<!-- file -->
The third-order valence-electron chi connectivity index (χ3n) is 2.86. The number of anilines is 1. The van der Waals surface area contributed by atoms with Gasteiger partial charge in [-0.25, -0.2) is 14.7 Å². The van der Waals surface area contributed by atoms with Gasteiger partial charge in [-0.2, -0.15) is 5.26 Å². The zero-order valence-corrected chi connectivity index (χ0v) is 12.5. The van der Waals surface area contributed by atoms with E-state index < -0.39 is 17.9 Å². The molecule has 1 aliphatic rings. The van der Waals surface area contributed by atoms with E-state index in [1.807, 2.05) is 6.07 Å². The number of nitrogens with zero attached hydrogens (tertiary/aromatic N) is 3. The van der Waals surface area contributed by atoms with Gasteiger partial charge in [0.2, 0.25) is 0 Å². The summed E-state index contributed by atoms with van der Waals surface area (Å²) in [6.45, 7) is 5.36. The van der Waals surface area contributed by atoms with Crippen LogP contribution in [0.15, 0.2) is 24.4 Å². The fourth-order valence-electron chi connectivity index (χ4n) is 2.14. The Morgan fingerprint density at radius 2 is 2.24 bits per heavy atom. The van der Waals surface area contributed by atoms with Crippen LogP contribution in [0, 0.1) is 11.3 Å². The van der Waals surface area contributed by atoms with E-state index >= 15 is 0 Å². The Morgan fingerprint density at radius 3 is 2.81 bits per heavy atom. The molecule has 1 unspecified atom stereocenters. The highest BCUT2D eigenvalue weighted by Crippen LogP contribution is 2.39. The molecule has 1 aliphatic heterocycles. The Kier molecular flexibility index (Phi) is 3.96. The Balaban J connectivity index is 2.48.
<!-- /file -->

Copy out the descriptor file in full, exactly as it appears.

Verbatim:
The third-order valence-electron chi connectivity index (χ3n) is 2.86. The number of anilines is 1. The van der Waals surface area contributed by atoms with Gasteiger partial charge in [-0.25, -0.2) is 14.7 Å². The van der Waals surface area contributed by atoms with Gasteiger partial charge in [-0.2, -0.15) is 5.26 Å². The zero-order valence-corrected chi connectivity index (χ0v) is 12.5. The van der Waals surface area contributed by atoms with E-state index < -0.39 is 17.9 Å². The molecule has 1 aliphatic rings. The van der Waals surface area contributed by atoms with E-state index in [1.807, 2.05) is 6.07 Å². The number of nitrogens with zero attached hydrogens (tertiary/aromatic N) is 3. The van der Waals surface area contributed by atoms with Gasteiger partial charge in [0.2, 0.25) is 0 Å². The summed E-state index contributed by atoms with van der Waals surface area (Å²) in [6.45, 7) is 5.36. The van der Waals surface area contributed by atoms with Crippen LogP contribution in [0.15, 0.2) is 24.4 Å². The fourth-order valence-electron chi connectivity index (χ4n) is 2.14. The Morgan fingerprint density at radius 2 is 2.24 bits per heavy atom. The van der Waals surface area contributed by atoms with Crippen LogP contribution in [0, 0.1) is 11.3 Å². The van der Waals surface area contributed by atoms with E-state index >= 15 is 0 Å². The Morgan fingerprint density at radius 3 is 2.81 bits per heavy atom. The molecule has 1 unspecified atom stereocenters. The highest BCUT2D eigenvalue weighted by Crippen LogP contribution is 2.39. The molecule has 1 aliphatic heterocycles. The Kier molecular flexibility index (Phi) is 3.96. The Balaban J connectivity index is 2.48.